Observed Regional Sea Level Trends: Climate Drivers and Implications for Projecting Future Change Journal Article uri icon



  • ; <p>The satellite altimeter record has provided an unprecedented climate data record for understanding sea level rise and has recently exceeded 27 years in length. This record of sea level change is becoming sufficiently long that we can begin to infer how sea level will change in the future. Results from Large Ensembles (LEs) of climate model simulations reveal that (a) the trend pattern of the Forced Response (FR) of sea level due to aerosols and Greenhouse gases (GHGs) is beginning to emerge from the altimeter record, (b) this pattern is likely to continue similarly for decades into the future, (c) the altimeter record falls during an interesting period when we are transitioning from an aerosol-dominated FR to a GHG dominated FR. All of these results provide clues into the causes of regional variations in the altimeter-observed regional trend pattern. In addition, these results suggest a possible path forward for performing short-term data-driven extrapolations of the satellite altimeter record to better understand future sea level change. We will review all of these results, show initial attempts at extrapolating the measurements, and discuss potential societal implications of the results.</p>;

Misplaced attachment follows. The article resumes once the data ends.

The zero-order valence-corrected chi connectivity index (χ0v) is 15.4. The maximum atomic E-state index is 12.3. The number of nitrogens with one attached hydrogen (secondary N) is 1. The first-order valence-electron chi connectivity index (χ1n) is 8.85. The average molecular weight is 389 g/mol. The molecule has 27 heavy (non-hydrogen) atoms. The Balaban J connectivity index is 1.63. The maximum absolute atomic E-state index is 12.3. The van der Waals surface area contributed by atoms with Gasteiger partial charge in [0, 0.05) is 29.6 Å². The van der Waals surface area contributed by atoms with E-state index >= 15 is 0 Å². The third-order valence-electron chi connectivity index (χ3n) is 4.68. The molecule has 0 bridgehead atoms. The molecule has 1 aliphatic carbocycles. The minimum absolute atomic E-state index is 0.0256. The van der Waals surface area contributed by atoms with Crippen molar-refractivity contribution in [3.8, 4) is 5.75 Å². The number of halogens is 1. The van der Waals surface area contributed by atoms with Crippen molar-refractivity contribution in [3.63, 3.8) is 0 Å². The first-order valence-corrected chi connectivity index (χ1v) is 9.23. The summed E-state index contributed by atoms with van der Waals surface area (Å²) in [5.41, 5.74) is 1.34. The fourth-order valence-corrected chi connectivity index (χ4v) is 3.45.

publication date

  • March 23, 2020

has restriction

  • closed

Date in CU Experts

  • November 17, 2020 6:36 AM

Full Author List

  • Nerem RS; Fasullo J

author count

  • 2

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